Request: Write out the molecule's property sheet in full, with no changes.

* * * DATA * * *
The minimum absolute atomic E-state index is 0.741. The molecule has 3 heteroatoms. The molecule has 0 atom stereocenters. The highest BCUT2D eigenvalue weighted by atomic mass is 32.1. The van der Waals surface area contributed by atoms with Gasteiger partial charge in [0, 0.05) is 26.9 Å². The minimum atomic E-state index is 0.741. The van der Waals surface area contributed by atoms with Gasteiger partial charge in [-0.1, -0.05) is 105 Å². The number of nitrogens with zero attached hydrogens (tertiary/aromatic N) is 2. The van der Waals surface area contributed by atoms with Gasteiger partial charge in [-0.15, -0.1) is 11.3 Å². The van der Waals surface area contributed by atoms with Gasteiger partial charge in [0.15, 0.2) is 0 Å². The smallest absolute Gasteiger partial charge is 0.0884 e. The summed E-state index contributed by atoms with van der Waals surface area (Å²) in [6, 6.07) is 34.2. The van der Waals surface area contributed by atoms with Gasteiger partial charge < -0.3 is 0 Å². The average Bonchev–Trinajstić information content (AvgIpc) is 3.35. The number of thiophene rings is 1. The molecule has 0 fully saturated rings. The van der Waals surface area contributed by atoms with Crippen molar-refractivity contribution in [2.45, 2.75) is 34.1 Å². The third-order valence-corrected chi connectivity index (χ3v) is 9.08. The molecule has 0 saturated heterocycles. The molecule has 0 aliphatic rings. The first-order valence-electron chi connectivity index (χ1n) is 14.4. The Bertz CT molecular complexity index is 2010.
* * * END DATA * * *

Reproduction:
The minimum absolute atomic E-state index is 0.741. The molecule has 3 heteroatoms. The molecule has 0 atom stereocenters. The highest BCUT2D eigenvalue weighted by atomic mass is 32.1. The van der Waals surface area contributed by atoms with Gasteiger partial charge in [0, 0.05) is 26.9 Å². The minimum atomic E-state index is 0.741. The van der Waals surface area contributed by atoms with Gasteiger partial charge in [-0.1, -0.05) is 105 Å². The number of nitrogens with zero attached hydrogens (tertiary/aromatic N) is 2. The van der Waals surface area contributed by atoms with Gasteiger partial charge in [-0.15, -0.1) is 11.3 Å². The van der Waals surface area contributed by atoms with Gasteiger partial charge in [0.15, 0.2) is 0 Å². The smallest absolute Gasteiger partial charge is 0.0884 e. The summed E-state index contributed by atoms with van der Waals surface area (Å²) in [6, 6.07) is 34.2. The van der Waals surface area contributed by atoms with Gasteiger partial charge < -0.3 is 0 Å². The average Bonchev–Trinajstić information content (AvgIpc) is 3.35. The number of thiophene rings is 1. The molecule has 0 fully saturated rings. The van der Waals surface area contributed by atoms with Crippen molar-refractivity contribution in [2.45, 2.75) is 34.1 Å². The third-order valence-corrected chi connectivity index (χ3v) is 9.08. The molecule has 0 saturated heterocycles. The molecule has 0 aliphatic rings. The first-order valence-electron chi connectivity index (χ1n) is 14.4. The Bertz CT molecular complexity index is 2010.